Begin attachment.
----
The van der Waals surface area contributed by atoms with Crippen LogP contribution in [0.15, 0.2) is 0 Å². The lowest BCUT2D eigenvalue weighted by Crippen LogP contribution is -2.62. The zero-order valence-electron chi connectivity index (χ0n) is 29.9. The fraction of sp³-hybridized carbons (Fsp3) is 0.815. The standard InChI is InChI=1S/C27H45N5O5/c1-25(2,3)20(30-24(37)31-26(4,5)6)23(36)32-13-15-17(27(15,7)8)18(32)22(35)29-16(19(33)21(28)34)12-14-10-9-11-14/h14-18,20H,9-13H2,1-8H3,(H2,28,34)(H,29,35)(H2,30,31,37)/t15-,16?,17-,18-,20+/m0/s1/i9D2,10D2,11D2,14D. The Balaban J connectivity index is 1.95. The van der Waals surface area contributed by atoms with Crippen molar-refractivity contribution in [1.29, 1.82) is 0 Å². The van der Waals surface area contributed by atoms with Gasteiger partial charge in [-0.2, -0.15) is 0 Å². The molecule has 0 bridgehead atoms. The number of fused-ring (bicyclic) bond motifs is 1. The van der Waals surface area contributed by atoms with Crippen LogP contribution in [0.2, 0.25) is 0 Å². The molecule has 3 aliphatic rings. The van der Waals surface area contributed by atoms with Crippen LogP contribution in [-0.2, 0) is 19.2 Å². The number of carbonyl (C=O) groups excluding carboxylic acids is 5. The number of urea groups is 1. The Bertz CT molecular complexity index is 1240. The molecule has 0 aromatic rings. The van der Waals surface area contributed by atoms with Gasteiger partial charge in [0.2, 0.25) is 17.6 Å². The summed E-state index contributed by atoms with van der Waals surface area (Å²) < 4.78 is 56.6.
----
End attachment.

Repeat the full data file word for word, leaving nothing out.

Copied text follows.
The van der Waals surface area contributed by atoms with Crippen LogP contribution in [0.15, 0.2) is 0 Å². The lowest BCUT2D eigenvalue weighted by Crippen LogP contribution is -2.62. The zero-order valence-electron chi connectivity index (χ0n) is 29.9. The fraction of sp³-hybridized carbons (Fsp3) is 0.815. The standard InChI is InChI=1S/C27H45N5O5/c1-25(2,3)20(30-24(37)31-26(4,5)6)23(36)32-13-15-17(27(15,7)8)18(32)22(35)29-16(19(33)21(28)34)12-14-10-9-11-14/h14-18,20H,9-13H2,1-8H3,(H2,28,34)(H,29,35)(H2,30,31,37)/t15-,16?,17-,18-,20+/m0/s1/i9D2,10D2,11D2,14D. The Balaban J connectivity index is 1.95. The van der Waals surface area contributed by atoms with Crippen molar-refractivity contribution in [1.29, 1.82) is 0 Å². The van der Waals surface area contributed by atoms with Gasteiger partial charge in [-0.2, -0.15) is 0 Å². The molecule has 0 bridgehead atoms. The number of fused-ring (bicyclic) bond motifs is 1. The van der Waals surface area contributed by atoms with Crippen LogP contribution in [0.2, 0.25) is 0 Å². The molecule has 3 aliphatic rings. The van der Waals surface area contributed by atoms with Crippen LogP contribution in [-0.2, 0) is 19.2 Å². The number of carbonyl (C=O) groups excluding carboxylic acids is 5. The number of urea groups is 1. The Bertz CT molecular complexity index is 1240. The molecule has 0 aromatic rings. The van der Waals surface area contributed by atoms with Gasteiger partial charge in [0.2, 0.25) is 17.6 Å². The summed E-state index contributed by atoms with van der Waals surface area (Å²) < 4.78 is 56.6.